The Problem with Offshore Drilling
We cannot drill our way to energy independence. Energy security can only be achieved by reducing our addiction to oil.
In addition, oil and gas companies already hold leases to nearly 68 million acres of federal land and waters that are not currently producing oil and gas. In fact, according to the Department of the Interior, of all the oil and gas believed to exist on the Outer Continental Shelf, 82% of the natural gas and 79% of the oil is located in areas that are currently open for leasing.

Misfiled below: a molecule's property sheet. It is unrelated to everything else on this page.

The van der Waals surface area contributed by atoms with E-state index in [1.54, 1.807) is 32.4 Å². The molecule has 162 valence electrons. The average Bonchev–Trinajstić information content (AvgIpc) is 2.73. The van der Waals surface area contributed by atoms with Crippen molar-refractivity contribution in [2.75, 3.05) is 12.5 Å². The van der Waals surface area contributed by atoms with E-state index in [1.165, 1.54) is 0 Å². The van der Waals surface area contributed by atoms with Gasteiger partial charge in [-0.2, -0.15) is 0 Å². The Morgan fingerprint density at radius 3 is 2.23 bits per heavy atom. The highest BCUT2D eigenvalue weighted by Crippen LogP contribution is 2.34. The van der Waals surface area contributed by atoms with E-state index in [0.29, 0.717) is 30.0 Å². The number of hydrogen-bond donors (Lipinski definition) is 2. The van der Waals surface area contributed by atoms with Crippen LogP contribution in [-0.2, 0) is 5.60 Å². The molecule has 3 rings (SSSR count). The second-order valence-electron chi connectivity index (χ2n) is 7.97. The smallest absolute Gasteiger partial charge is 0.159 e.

Expanding offshore drilling will not significantly decrease prices at the pump. Even once full production is achieved (not before 2030), new offshore drilling will have a negligible effect on oil prices, according to the government’s Energy Information Administration.
Clean oceans and beaches are extremely valuable both culturally and economically. Tourism in America is a trillion-dollar industry with coastal communities contributing over $700 billion annually to our economy.
Alternatives to oil exist. For example, shifting to a fleet of plug-in and electric vehicles will greatly reduce the need for oil and will also allow our cars to be powered by clean energy, such as wind power. The National Renewable Energy Laboratory estimates that offshore wind in U.S. waters could generate more than the current total installed electric capacity.